After identifying it as a potential site in November of last year, the City of Vancouver has approved the development permit for the construction of temporary modular housing at 525 Powell Street (formerly 501 Powell St.).
The new site will be home to 39 new units of housing for women in the Downtown Eastside.
In a release, the city said this latest approval is part of the $66 million commitment from the provincial government to build 600 new units of temporary modular housing for the homeless in Vancouver.
The housing will be operated and managed by Atira Women’s Resource Society, which will also provide support services to the tenants 24/7, including life skills training, counselling, meals and referrals to health and community-based programs.
The temporary modular housing building, which will contain 39 units, will be constructed by Horizon North. Each new home will be approximately 250 square feet and contain a bathroom and kitchen. A total of seven units will be fully wheelchair accessible.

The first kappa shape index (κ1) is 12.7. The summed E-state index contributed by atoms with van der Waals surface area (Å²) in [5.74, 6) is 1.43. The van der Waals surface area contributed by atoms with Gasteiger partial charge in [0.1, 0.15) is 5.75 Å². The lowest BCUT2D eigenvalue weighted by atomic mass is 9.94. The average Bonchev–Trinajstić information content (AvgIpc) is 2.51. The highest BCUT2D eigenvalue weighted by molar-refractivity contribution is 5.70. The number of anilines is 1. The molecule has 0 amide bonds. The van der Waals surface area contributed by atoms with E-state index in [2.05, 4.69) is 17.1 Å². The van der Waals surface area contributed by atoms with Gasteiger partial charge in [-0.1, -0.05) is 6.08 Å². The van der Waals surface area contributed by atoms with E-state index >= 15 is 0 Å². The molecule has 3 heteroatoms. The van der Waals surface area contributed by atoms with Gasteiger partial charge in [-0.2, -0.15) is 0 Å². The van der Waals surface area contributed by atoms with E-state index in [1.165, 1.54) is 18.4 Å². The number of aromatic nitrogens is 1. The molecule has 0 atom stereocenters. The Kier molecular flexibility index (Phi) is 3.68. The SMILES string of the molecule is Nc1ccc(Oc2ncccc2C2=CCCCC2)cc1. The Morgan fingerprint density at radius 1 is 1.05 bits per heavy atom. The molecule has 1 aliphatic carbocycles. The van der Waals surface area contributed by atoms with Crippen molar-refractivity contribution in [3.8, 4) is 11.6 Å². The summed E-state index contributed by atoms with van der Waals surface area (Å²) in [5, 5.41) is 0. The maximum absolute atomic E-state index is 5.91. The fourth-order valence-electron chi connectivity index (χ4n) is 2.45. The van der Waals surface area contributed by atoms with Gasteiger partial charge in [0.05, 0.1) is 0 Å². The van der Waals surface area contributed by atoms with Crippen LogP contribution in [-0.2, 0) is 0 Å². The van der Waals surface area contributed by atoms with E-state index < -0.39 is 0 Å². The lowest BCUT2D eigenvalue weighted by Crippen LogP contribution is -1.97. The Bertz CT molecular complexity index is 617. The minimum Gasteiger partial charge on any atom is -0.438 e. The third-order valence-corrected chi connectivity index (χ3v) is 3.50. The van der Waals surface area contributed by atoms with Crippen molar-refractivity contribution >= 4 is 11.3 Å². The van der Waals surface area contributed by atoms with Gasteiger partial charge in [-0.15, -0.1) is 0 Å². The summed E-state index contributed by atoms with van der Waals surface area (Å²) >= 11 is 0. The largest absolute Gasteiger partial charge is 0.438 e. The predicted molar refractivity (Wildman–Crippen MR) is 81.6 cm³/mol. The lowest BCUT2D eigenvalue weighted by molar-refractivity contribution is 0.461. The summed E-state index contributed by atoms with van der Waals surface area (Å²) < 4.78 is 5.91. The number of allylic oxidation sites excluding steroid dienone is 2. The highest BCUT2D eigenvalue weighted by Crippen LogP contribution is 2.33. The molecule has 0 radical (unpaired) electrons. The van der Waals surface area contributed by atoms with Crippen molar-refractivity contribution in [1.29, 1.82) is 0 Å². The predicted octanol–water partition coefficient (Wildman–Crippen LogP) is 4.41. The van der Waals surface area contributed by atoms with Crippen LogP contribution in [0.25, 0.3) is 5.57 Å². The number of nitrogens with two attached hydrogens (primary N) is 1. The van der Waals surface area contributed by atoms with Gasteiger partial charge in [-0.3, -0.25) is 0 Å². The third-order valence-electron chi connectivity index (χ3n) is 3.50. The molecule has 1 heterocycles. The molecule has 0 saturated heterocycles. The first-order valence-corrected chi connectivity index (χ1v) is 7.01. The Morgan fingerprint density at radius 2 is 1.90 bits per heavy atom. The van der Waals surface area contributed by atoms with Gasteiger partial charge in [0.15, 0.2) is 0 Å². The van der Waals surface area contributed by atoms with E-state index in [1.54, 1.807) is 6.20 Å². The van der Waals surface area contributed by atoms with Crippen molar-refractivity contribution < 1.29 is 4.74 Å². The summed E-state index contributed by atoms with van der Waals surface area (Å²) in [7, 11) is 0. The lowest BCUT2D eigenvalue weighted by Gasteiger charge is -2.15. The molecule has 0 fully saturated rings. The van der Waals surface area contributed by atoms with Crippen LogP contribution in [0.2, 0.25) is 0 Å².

The building will also include amenity space and a communal kitchen to encourage social interaction and provide space for the residents to gather.
There will also be laundry facilities, a staff room, an office, and meeting rooms.
It is anticipated construction will start in early March and the building will open in May.
- Two more modular housing sites for the homeless identified for East Vancouver
- Modular housing for Vancouver's homeless coming to Cambie Corridor
- Modular housing for the homeless proposed for Olympic Village Station parking lot
As part of the development permit process, the City hosted a community information session with approximately 60 people attending. Notifications were distributed within a five-block radius of the site beginning on December 1, 2017, along with fact sheets to provide additional information to residents and businesses.
The City received a total of 15 comment cards and four emails from the public. Of those in favour, there was a fair amount of support for the City in taking the initiative to deliver this type of housing and a number of respondents remarked on the need for more temporary modular housing.
Of those in opposition, there was concern about other non-profit and social housing developments nearby, the future management of this building and, its impact on the surrounding neighbourhood.